The Infiniti Q50 saloon is one of the Japanese company’s newest models, charged with the task of bringing Nissan’s upmarket brand to a wider audience. A rival for the Audi A4, BMW 3 Series and Mercedes-Benz C-Class, it faces some serious competition.
So far, the Q50 has struggled to find a niche for itself when the established executive saloons are so good. Speak to Infiniti’s PR people, and they’ll tell you that exclusivity is key to the brand’s DNA. But with just 591 cars sold in the UK this year up to the end of September, you could argue Infiniti is taking exclusivity a bit too far.
With new models on the horizon and plans to more than double the size of the dealer network by 2018, Infiniti doesn’t intend to remain such a small player in the UK market for long, and the Q50 line-up has now been bolstered by the arrival of a petrol option alongside the diesel and hybrid models.
Normally I’d steer clear of petrol power in favour of diesel for towing duties, but the new 2.0t engine has enough muscle to make a decent choice for towing. With 258lb ft of torque, the petrol is only 37lb ft shy of the 2.2-litre diesel’s output. With an official combined figure of 44.8mpg when matched to a seven-speed automatic gearbox, fuel economy is some way off the diesel auto’s 58.9mpg, but it’s certainly not thirsty if the official figures are to be believed.
Having driven both petrol and diesel (although unfortunately not the hybrid), I definitely prefer the petrol. It’s much quieter than the diesel, which is simply too gruff. The 2.0t is considerably smoother and more powerful at the top-end of the rev range.
With plenty of power and torque, towing shouldn’t be a problem. The unusually high 1678kg kerbweight gives an 85% match figure of 1426kg. The legal towing limit is 1500kg.
For company car drivers the diesel is clearly the more tax-efficient choice because of its lower carbon dioxide emissions, and if you cover a lot of miles there’s the fuel saving to consider. It’s heavier than the petrol (from 1744kg for the auto) and the legal towing limit is identical at 1500kg.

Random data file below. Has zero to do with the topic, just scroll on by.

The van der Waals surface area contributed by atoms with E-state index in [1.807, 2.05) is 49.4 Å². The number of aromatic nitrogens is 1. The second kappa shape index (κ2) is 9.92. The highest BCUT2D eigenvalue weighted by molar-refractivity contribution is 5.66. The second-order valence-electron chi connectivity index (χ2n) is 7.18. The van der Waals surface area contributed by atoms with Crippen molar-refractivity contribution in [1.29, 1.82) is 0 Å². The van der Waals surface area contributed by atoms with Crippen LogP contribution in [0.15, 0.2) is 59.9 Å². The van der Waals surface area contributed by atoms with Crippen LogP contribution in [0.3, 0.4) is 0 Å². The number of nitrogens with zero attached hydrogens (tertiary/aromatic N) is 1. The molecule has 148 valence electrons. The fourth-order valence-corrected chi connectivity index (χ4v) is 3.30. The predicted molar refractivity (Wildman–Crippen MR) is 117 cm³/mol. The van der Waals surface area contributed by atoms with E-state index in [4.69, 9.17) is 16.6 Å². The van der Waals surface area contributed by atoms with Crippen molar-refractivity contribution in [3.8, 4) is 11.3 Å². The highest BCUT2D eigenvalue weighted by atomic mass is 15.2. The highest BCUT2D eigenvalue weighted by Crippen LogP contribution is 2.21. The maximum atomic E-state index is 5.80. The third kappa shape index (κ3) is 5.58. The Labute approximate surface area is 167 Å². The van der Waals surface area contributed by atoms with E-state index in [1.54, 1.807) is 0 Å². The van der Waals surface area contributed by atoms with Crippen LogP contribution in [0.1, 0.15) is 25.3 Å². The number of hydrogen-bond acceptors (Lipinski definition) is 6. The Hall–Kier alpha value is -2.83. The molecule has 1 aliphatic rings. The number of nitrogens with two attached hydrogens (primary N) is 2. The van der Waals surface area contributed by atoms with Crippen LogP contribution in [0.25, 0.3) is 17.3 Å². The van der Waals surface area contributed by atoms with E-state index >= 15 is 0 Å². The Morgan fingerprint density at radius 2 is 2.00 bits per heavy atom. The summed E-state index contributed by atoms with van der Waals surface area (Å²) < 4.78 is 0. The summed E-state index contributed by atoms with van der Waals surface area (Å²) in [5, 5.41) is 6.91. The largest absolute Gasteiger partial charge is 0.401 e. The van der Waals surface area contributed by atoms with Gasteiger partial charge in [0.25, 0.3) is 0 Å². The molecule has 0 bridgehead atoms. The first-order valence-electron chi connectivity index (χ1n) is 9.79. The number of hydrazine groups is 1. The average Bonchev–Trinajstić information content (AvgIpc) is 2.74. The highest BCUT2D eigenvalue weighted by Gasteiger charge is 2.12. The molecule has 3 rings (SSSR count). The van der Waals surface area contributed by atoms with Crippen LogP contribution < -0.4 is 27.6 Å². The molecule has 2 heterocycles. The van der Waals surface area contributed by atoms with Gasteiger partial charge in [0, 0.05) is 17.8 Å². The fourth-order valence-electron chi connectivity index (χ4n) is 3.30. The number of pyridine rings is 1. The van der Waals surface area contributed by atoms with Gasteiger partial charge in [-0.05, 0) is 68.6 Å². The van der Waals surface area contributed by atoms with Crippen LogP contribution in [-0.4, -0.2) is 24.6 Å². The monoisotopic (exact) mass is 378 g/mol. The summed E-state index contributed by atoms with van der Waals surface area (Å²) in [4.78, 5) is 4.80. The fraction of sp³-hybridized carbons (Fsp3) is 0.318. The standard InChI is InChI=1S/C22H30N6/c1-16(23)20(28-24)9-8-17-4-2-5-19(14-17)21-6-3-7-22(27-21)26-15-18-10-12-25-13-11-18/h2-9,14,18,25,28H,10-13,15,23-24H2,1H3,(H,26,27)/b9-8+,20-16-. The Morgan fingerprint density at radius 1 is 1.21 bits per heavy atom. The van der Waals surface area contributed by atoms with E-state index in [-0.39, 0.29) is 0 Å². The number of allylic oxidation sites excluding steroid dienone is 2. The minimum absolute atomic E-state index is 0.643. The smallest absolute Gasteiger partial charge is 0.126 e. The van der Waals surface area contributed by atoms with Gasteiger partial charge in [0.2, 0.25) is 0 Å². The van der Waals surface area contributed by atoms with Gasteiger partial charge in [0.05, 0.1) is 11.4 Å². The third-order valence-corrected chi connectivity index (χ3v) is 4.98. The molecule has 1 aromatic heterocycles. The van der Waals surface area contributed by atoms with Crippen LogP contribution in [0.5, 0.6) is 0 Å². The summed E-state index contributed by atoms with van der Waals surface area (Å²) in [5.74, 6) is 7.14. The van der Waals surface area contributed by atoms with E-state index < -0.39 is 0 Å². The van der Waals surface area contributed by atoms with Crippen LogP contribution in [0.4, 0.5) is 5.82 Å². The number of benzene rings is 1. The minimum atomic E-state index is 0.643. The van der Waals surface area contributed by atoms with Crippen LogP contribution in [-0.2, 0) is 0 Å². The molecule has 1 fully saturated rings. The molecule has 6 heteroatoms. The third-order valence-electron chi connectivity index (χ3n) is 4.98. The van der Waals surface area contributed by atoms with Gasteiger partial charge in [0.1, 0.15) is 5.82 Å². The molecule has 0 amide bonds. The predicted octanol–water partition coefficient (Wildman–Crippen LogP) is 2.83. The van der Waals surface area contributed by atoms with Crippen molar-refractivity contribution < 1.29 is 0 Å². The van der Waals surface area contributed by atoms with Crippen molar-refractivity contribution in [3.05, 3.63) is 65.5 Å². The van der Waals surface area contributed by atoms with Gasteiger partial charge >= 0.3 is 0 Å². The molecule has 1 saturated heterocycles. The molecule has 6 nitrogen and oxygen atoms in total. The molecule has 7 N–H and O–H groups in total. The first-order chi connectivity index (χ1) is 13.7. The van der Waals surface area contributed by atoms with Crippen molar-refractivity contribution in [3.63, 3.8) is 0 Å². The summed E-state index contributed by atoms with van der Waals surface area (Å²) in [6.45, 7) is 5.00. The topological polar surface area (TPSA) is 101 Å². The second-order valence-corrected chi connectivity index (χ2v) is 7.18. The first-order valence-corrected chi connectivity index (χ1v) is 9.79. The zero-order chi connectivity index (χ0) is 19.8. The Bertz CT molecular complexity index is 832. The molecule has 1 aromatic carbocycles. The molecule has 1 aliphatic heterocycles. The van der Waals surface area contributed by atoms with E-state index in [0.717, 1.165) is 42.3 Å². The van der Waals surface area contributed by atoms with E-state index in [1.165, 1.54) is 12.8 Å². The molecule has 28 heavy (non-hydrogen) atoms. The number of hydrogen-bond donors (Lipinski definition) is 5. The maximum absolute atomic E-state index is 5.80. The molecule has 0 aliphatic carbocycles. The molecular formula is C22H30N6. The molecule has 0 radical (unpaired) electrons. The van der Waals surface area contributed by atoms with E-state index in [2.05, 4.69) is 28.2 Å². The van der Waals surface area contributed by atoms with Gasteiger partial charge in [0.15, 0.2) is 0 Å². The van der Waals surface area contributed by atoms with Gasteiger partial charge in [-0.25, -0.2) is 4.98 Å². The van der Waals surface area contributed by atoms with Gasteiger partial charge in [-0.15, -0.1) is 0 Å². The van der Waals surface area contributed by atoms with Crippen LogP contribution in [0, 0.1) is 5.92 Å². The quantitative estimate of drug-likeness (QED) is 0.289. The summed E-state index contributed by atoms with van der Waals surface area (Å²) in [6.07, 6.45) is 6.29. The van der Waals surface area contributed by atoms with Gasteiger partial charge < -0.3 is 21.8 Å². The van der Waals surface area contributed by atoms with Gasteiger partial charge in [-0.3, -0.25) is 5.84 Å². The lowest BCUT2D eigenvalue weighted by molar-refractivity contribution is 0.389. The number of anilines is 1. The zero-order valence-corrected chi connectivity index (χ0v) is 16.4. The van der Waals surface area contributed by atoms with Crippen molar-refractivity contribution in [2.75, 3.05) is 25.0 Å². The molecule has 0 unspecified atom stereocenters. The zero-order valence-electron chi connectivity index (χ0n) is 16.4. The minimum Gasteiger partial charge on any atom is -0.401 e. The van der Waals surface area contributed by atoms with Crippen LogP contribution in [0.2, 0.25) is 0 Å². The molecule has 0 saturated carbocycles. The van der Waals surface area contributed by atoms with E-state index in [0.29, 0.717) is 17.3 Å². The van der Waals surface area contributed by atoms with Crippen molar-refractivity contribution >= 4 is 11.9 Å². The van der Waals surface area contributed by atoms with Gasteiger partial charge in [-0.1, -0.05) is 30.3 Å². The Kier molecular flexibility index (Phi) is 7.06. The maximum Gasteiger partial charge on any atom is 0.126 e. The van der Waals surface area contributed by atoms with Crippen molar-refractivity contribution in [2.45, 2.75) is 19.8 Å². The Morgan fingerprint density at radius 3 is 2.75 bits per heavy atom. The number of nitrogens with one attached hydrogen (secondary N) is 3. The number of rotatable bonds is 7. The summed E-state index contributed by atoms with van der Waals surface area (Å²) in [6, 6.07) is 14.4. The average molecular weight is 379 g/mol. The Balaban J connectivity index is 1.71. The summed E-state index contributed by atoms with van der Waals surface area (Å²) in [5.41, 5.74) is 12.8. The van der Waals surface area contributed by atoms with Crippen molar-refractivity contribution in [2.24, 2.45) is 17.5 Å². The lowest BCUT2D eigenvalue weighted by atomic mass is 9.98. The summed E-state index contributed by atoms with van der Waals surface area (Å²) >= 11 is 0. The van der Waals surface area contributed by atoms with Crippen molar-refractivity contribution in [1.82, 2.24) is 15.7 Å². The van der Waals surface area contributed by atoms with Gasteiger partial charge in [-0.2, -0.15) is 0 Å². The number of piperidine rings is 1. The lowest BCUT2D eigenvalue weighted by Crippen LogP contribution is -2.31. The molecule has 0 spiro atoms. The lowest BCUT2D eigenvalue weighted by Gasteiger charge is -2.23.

However, it’s hard not to be disappointed by the diesel. It’s not just the noise under acceleration, there are other signs of poor refinement. At tickover the engine sends vibrations through the driver’s seat and the steering wheel, which just isn’t acceptable in a £30,000 car. There’s a stop-start system to save emissions in traffic, but every time the engine restarts it does so with a shudder.
It’s a shame, because in many ways the Q50 makes an interesting alternative to the more obvious compact executive saloons. Anyone who enjoys gadgets and technology will be intrigued by the Q50. Direct Adaptive Steering is a good example. This ‘steer-by-wire’ system allows Infiniti to offer the driver a choice of steering weight and responsiveness. In the sharpest mode the steering is direct to the point of nervousness, which takes some getting used to. The least responsive setting feels very vague, so the normal mode is best in regular driving. Whichever setting is chosen, the steering lacks feel, but then Infiniti would argue that eliminating any kickback through the wheel over bumps is a price worth paying.
The steer-by-wire system also allows for the very clever but rather disconcerting Active Lane Control. This system will gently steer the car back towards the centre of the lane if the car begins to drift towards a white line and the driver isn’t indicating. What’s really hard to get your head around is that it does this without the steering wheel moving. Spooky stuff, and you can turn it off if you’d rather the car didn’t try to drive itself for you.
Both the petrol and diesel cars we drove rode firmly, but stopped short of being harsh. At speed both cars were unerringly stable, which should bode well for stress-free caravan towing.
Inside, the Infiniti offers reasonable space compared with the BMW 3 Series and Audi A4, and the 500-litre boot is a healthy size. However, if you can live without an upmarket badge there’s no shortage of saloons and hatchbacks from mainstream brands which offer more space.
Prices start from £27,950 for the entry-level diesel with a manual ‘box. The auto costs another £1550. Oddly, the petrol isn’t available in the most basic specification and there’s no manual version, so it’s priced from £31,755.
There are better compact executive saloons than the Infiniti (the 3-Series is my pick), but if you really want to avoid the obvious choices and appreciate the Q50’s technology, it’s an intriguing car.
In many ways the Q50 makes an interesting alternative to the more obvious compact executive saloons